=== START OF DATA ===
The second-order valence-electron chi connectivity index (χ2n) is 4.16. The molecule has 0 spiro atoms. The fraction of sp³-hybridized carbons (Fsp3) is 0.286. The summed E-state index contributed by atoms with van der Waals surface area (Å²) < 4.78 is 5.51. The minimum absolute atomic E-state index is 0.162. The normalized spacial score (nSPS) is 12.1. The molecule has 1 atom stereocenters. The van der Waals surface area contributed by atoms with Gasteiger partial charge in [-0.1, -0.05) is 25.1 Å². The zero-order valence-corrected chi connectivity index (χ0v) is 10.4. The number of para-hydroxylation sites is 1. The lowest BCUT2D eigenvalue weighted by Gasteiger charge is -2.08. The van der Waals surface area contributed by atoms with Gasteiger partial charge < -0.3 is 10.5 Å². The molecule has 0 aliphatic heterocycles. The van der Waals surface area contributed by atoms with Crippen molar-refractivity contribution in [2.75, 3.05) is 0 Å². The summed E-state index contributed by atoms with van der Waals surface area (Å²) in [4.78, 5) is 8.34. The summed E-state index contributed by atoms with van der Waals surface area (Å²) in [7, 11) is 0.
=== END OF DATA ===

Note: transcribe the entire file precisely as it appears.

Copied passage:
The second-order valence-electron chi connectivity index (χ2n) is 4.16. The molecule has 0 spiro atoms. The fraction of sp³-hybridized carbons (Fsp3) is 0.286. The summed E-state index contributed by atoms with van der Waals surface area (Å²) < 4.78 is 5.51. The minimum absolute atomic E-state index is 0.162. The normalized spacial score (nSPS) is 12.1. The molecule has 1 atom stereocenters. The van der Waals surface area contributed by atoms with Gasteiger partial charge in [-0.1, -0.05) is 25.1 Å². The zero-order valence-corrected chi connectivity index (χ0v) is 10.4. The number of para-hydroxylation sites is 1. The lowest BCUT2D eigenvalue weighted by Gasteiger charge is -2.08. The van der Waals surface area contributed by atoms with Gasteiger partial charge < -0.3 is 10.5 Å². The molecule has 0 aliphatic heterocycles. The van der Waals surface area contributed by atoms with Crippen molar-refractivity contribution in [2.75, 3.05) is 0 Å². The summed E-state index contributed by atoms with van der Waals surface area (Å²) in [4.78, 5) is 8.34. The summed E-state index contributed by atoms with van der Waals surface area (Å²) in [7, 11) is 0.